Walton’s project for a Polyglot Bible (catalogue no. 73 ) met with some early criticism in 1653–4 because of fears that the variant texts which it presented would undermine belief in the authority of the Bible. Using material which was later incorporated into the prolegomena to the Polyglot, Walton replied to his critics in the first edition of the Introductio, published in 1654. He set out a method for understanding oriental languages, and outlined the uses to which the different surviving texts of the Bible could be put.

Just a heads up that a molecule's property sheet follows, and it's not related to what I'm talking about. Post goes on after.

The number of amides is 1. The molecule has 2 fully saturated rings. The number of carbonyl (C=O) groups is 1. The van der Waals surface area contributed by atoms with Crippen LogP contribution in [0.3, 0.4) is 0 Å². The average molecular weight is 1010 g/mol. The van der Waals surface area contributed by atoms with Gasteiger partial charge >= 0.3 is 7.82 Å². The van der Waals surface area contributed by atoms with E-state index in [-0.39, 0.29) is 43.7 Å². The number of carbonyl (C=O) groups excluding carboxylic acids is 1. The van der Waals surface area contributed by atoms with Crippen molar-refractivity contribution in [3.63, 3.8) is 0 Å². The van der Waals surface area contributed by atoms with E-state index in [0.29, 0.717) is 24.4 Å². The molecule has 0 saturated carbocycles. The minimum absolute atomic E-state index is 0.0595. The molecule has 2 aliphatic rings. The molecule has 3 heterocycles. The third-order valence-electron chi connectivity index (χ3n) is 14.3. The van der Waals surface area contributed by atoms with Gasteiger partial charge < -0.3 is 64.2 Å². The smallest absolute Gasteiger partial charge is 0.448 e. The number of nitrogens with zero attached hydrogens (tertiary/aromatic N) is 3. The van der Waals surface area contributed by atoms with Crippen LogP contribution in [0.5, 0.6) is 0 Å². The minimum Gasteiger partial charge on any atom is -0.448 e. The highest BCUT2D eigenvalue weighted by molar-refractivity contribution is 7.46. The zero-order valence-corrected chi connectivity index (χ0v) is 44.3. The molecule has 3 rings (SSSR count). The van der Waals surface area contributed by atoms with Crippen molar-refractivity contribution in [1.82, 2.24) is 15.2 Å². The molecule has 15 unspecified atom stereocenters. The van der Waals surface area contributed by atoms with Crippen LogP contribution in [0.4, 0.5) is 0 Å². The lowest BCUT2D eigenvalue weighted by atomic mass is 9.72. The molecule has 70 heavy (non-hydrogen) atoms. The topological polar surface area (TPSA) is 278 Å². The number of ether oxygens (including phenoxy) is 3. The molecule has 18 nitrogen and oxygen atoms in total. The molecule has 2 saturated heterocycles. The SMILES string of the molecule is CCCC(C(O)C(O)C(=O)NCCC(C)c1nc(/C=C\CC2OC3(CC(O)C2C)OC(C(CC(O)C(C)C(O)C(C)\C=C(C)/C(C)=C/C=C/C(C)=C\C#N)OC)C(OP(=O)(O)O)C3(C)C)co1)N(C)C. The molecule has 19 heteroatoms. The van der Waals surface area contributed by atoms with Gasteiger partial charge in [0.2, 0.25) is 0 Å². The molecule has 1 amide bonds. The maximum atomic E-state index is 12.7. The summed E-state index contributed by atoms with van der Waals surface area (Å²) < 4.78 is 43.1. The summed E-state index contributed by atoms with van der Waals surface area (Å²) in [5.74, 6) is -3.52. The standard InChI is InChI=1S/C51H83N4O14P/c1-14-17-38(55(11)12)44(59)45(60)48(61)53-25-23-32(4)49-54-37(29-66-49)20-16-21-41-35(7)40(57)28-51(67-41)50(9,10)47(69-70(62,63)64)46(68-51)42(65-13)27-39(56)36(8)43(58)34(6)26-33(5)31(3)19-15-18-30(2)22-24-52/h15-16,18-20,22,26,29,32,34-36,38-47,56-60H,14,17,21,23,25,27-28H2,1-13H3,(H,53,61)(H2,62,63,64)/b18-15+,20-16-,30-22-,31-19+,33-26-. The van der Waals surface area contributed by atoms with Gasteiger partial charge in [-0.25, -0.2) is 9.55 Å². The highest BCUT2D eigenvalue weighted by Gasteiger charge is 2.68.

Walton stressed that there were really benefits to the multiplicity of versions, since they allowed one to construct the history of the transmission of the Bible, and to correct errors which had crept into the text over time, in particular those introduced by earlier editors, such as the Masoretes, who were unsympathetic to the true, Christian message. He argued that a knowledge of the full range of ancient, oriental texts of the Bible provided assistance in determining the true meaning of the original, since, following the confusion of languages at Babel, not even Hebrew had been completely preserved from the alterations of time. Although he maintained a humanist faith in the possibility of establishing the true, authoritative text of scripture, Walton was thus sensitive to the differences between versions. Also, as an Englishman who was proud of his country’s recent acquisition of the Codex Alexandrinus (a manuscript of the Greek Old Testament), Walton was especi ally reluctant to concede automatic priority to the surviving Hebrew text of the Bible.